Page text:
Hourglass Vineyard, Napa, California.

By TPH Publisher Piper Klemm, PHD

When we talk about mileage in cars, it’s usually a negative: “How many more horse shows do the station wagons have left in them?” “What will our [wishful thinking] next car would look like?” (That latter one is mostly my husband.)

But it’s not a term I hear much in daily life with non-horse people. Maybe it’s time to change that – maybe we all need to use “they need more mileage in the saddle” at work, where it’s an important metaphor. Experience is a critical part of developing expertise.

Most of our horses need more mileage – we’re all pretty accepting of that. The professional horse whose next step is amateur miles, the baby horse who just needs to get in the action and participate, the jumper who needs to diversify their portfolio for future success.

Young riders need mileage in new divisions as they move up the ranks, and riders need mileage on young horses to understand how to make them up.

Young trainers need mileage standing at the in-gate and handling everything that is thrown at them (maybe even literally).

And I’m ready to say that I need more riding mileage. I’m gaining mileage at the 3′. Golly, it still scares me to type that. Sitting tucked in at my computer, I cannot believe I can jump that high… But when I’m out and about, getting my mileage on Reuben, anything seems possible.

I flew into the Dayton Airport to show at World Equestrian Center with Reuben last month and was confronted with an obvious horsemanship decision to not show. Apparently, his metaphorical thick skin about my amateur mistakes isn’t literally thick skin, and the irritation led to some swelling (which ended up being completely fine– he just needed time.) I think he was more disappointed than I was to get back on the trailer without having shown. Gaining mileage sometimes means gaining the wisdom to make the right long-term call.

I bring this up because, today, 2020, for the first time ever, I feel like I’m finally rolling in with the mileage for success. I have literal mileage – I’ve been boots-on-the-ground at hundreds of horse shows throughout the world over the last decade with the magazine, with my ponies, and with every time a chance to talk to people. I know which stories I’ve heard before – who is trying to rile me up, or who quietly puts their head down while making points so good that I know I’ll have to track them down again at the next show.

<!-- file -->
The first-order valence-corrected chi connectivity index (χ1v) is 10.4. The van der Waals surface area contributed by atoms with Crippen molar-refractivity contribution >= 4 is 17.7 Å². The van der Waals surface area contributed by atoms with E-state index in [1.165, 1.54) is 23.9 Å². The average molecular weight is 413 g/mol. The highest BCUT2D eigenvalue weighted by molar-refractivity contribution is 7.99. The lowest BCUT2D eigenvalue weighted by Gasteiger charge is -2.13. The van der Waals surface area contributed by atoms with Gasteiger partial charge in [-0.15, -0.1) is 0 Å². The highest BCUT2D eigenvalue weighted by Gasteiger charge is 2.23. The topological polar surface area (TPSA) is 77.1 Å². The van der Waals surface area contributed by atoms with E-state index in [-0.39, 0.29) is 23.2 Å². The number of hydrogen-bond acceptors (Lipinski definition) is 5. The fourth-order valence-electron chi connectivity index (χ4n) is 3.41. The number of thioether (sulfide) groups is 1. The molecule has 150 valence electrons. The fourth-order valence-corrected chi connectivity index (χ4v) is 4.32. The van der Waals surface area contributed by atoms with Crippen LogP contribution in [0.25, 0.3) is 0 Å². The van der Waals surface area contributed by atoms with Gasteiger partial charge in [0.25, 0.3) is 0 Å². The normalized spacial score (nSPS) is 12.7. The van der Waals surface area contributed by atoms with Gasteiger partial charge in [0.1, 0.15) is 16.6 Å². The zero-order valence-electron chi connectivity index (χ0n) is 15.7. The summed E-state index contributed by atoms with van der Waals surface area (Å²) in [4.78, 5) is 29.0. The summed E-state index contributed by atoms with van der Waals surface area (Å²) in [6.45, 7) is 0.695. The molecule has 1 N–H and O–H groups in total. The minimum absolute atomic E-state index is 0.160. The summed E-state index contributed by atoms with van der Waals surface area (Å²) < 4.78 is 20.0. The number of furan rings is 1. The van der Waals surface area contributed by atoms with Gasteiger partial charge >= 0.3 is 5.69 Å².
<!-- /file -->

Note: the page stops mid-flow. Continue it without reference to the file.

At the Global Champions League Playoffs (Prague, Czech Republic), the ring tractors were BMW’s and bacon automatically came on every burger.

I’ve put together over 50 issues, 200 podcasts, thousands of online posts, and what feels like millions of Facebook, Instagram, Pinterest, Twitter, and LinkedIn posts. I’ve made friends, lost colleagues, and completed the most fundamental task in our industry: survival.

As The Plaid Horse and I move into a new decade, I’m grateful for the progress that has sustained us and proud of the incredible friends, successful collaborations, and won classes. And I still need more mileage with my first horse.

Follow me on instagram at @piperklemm

About the Author: Piper began her tenure as the Publisher of The Plaid Horse Magazine in 2014. She received her B.S. with Honors in Chemistry from Trinity College [Hartford, CT] in 2009 and her Ph.D. in Chemistry from the University of California, Berkeley in 2012. She is an active member of the hunter/jumper community, owning a fleet of lease ponies and showing in adult hunter divisions.
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